The NGI cited section 29(1) of the Act as a basis for partly withholding access to records 3, 6 and 8. Section 29(1) provides that an FOI body may refuse to grant access to a record if (a) the record concerned contains matter relating to the deliberative processes of an FOI body (including opinions, advice, recommendations, and the results of consultations, considered by the body, the head of the body, or a member of the body or of the staff of the body for the purpose of those processes), and (b) the granting of the request would, in the opinion of the body, be contrary to the public interest. Thus, the exemption at section 29(1) has two requirements: the record must contain matter relating to the deliberative process, and its disclosure must be contrary to the public interest. These are two independent requirements and the fact that the first is met carries no presumption that the second is also met.
In terms of the deliberative processes to which the records related, in its submissions the NGI identified the deliberations and consideration of various matters by its Board and Committee, leading to the decision to purchase the painting. It further argued that two FOI bodies were shown in the records to be engaged in the deliberative processes, namely the NGI itself and its parent department. The NGI argued that the records disclosed the opinions, advice and recommendations regarding the decision to purchase the painting, as expressed by members of its Board, its Acquisitions & Exhibitions Committee, its Director and other members of its Executive. The NGI stated that its Board had partaken in lengthy, detailed deliberations over the course of several meetings in relation to the purchase, with members of its Executive also taking part in the deliberations. It stated that the deliberations covered such issues as the optimum funding structure, sources of funding, the timing of negotiation steps and the availability (or otherwise) of options to secure the work for the National Collection, and that these issues were the subject of much debate and differing opinion. The NGI also stated that the records also disclosed opinions that were proffered regarding the art market, relations with government and donors (both short and long term) and the likely level of interest of other purchasers in the work.
A deliberative process may be described as a thinking process which informs decision making in FOI bodies. It involves the gathering of information from a variety of sources and weighing or considering carefully all of the information and facts obtained with a view to making a decision or reflecting upon the reasons for or against a particular choice. Thus, it involves the consideration of various matters with a view to making a decision on a particular matter. It would, for example, include some weighing up or evaluation of competing options or the consideration of proposals or courses of action.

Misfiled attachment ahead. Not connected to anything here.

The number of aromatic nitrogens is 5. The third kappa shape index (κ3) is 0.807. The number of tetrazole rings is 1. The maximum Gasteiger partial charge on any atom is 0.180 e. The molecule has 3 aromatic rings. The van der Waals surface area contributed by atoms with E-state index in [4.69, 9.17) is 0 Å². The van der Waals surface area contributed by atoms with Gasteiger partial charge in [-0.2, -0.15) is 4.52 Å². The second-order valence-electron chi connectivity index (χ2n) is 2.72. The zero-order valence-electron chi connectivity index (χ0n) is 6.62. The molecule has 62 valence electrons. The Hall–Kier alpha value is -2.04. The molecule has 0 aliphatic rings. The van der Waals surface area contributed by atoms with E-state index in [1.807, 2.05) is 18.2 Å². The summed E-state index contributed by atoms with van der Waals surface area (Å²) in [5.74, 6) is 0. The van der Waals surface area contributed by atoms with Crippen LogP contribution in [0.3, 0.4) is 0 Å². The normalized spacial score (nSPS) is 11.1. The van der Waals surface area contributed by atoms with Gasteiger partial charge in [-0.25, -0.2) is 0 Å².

I have examined the material that was redacted by the NGI and, in relation to records 3 and 6, consider that it shows the NGI weighing up facts and information in relation to the purchase of the painting, with a view to making a decision regarding same. As such, I accept that this information relates to the NGI’s deliberative processes, in satisfaction of section 29(1)(a). However, I am not persuaded that the relevant redaction made to record 8 (the two sentences immediately prior to the heading “3. Approval Sought” at page 2 of the record) is captured by section 29(1)(a). To me, this appears to be a simple statement of an action point agreed by the NGI’s Board of Governors and Guardians, and does not relate to its deliberative processes. As such, I find that it does not fall within the scope of section 29(1)(a).
In respect of section 29(1)(b), the public interest test in this provision of the FOI Act is a strong test, and any arguments against release should be supported by the facts of the case, and it should be shown how release of the record(s) would be contrary to the public interest. Any arguments against release should be substantiated and supported by the facts of the case. It is important that the FOI body demonstrates how granting access to the particular record(s) would be contrary to the public interest, e.g. by identifying a specific harm to the public interest flowing from release.
The NGI argued that the disclosure of its strategies or negotiating positions, and of discussions with its parent department, regarding fundraising plans and strategies, could adversely affect the successful realisation of such strategies and negotiations, to the detriment of the public. The NGI also argued that future negotiations of a similar vein with its parent department, vendors of works of art and financial supporters could be adversely affected if the positions taken were revealed. The NGI stated that it had been extremely fortunate to have the opportunity to acquire the work in question for the National Collection, for the ultimate benefit of the people of Ireland. It argued that disclosure of the details of the deliberative processes that led to this successful conclusion could jeopardise future similar transactions and offers of support by damaging carefully nurtured relationships with its parent department, the vendor and their agent. The NGI stated that Board and Committee decisions were taken by majority, and releasing the content of deliberations into the public could discourage individual Board and Executive members from freely expressing their views and having a rounded debate on significant decisions before they were made. The absence of this frankness and candour, it argued, could directly harm the public interest by curtailing discussions such that future negotiations on acquisitions ended without success.